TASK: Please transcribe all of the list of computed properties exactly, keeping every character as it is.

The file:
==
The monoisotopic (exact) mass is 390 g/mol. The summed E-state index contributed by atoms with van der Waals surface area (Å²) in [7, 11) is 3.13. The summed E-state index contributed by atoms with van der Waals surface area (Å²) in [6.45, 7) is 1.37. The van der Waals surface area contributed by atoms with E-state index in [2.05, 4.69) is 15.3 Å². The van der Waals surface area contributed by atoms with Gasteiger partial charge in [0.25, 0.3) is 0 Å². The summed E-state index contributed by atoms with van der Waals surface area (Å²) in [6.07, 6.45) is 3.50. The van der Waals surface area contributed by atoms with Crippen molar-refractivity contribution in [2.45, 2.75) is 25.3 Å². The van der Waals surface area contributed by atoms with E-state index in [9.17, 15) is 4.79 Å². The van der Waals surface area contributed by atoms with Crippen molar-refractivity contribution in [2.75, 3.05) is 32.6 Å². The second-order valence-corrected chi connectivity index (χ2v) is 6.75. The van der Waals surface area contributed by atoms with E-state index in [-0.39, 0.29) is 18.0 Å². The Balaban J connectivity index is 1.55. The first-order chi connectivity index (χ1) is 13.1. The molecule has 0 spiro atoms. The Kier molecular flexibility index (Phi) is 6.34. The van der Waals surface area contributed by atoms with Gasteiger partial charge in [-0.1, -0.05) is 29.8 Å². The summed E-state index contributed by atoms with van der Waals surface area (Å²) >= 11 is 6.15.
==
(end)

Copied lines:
The monoisotopic (exact) mass is 390 g/mol. The summed E-state index contributed by atoms with van der Waals surface area (Å²) in [7, 11) is 3.13. The summed E-state index contributed by atoms with van der Waals surface area (Å²) in [6.45, 7) is 1.37. The van der Waals surface area contributed by atoms with E-state index in [2.05, 4.69) is 15.3 Å². The van der Waals surface area contributed by atoms with Gasteiger partial charge in [0.25, 0.3) is 0 Å². The summed E-state index contributed by atoms with van der Waals surface area (Å²) in [6.07, 6.45) is 3.50. The van der Waals surface area contributed by atoms with Crippen molar-refractivity contribution in [2.45, 2.75) is 25.3 Å². The van der Waals surface area contributed by atoms with E-state index in [9.17, 15) is 4.79 Å². The van der Waals surface area contributed by atoms with Crippen molar-refractivity contribution in [2.75, 3.05) is 32.6 Å². The second-order valence-corrected chi connectivity index (χ2v) is 6.75. The van der Waals surface area contributed by atoms with E-state index in [-0.39, 0.29) is 18.0 Å². The Balaban J connectivity index is 1.55. The first-order chi connectivity index (χ1) is 13.1. The molecule has 0 spiro atoms. The Kier molecular flexibility index (Phi) is 6.34. The van der Waals surface area contributed by atoms with Gasteiger partial charge in [-0.1, -0.05) is 29.8 Å². The summed E-state index contributed by atoms with van der Waals surface area (Å²) >= 11 is 6.15.